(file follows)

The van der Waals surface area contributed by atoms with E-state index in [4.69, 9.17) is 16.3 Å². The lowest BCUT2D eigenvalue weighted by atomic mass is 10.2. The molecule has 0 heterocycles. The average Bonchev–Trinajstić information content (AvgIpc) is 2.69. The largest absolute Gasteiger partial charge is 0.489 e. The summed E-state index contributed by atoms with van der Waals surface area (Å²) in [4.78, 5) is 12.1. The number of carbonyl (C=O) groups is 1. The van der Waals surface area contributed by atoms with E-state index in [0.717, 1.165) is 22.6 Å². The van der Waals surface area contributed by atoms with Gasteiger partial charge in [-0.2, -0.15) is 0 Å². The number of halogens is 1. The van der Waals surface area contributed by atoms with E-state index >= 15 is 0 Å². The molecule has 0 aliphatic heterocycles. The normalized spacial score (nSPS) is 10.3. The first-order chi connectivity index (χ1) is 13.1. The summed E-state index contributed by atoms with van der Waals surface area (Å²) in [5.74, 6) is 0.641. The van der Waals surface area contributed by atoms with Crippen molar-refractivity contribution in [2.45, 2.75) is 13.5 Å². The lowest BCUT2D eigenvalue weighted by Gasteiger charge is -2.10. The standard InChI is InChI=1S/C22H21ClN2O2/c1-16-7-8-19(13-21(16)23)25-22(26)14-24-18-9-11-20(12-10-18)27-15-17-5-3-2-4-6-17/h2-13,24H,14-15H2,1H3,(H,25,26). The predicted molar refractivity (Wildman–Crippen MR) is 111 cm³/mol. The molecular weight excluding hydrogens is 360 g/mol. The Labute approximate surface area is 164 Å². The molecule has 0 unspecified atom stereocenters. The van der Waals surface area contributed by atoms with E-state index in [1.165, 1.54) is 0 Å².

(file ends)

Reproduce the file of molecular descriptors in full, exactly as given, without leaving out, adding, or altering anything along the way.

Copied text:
The van der Waals surface area contributed by atoms with E-state index in [4.69, 9.17) is 16.3 Å². The lowest BCUT2D eigenvalue weighted by atomic mass is 10.2. The molecule has 0 heterocycles. The average Bonchev–Trinajstić information content (AvgIpc) is 2.69. The largest absolute Gasteiger partial charge is 0.489 e. The summed E-state index contributed by atoms with van der Waals surface area (Å²) in [4.78, 5) is 12.1. The number of carbonyl (C=O) groups is 1. The van der Waals surface area contributed by atoms with E-state index in [0.717, 1.165) is 22.6 Å². The van der Waals surface area contributed by atoms with Gasteiger partial charge in [-0.2, -0.15) is 0 Å². The number of halogens is 1. The van der Waals surface area contributed by atoms with E-state index >= 15 is 0 Å². The molecule has 0 aliphatic heterocycles. The normalized spacial score (nSPS) is 10.3. The first-order chi connectivity index (χ1) is 13.1. The summed E-state index contributed by atoms with van der Waals surface area (Å²) in [5.74, 6) is 0.641. The van der Waals surface area contributed by atoms with Crippen molar-refractivity contribution in [2.45, 2.75) is 13.5 Å². The lowest BCUT2D eigenvalue weighted by Gasteiger charge is -2.10. The standard InChI is InChI=1S/C22H21ClN2O2/c1-16-7-8-19(13-21(16)23)25-22(26)14-24-18-9-11-20(12-10-18)27-15-17-5-3-2-4-6-17/h2-13,24H,14-15H2,1H3,(H,25,26). The predicted molar refractivity (Wildman–Crippen MR) is 111 cm³/mol. The molecular weight excluding hydrogens is 360 g/mol. The Labute approximate surface area is 164 Å². The molecule has 0 unspecified atom stereocenters. The van der Waals surface area contributed by atoms with E-state index in [1.165, 1.54) is 0 Å².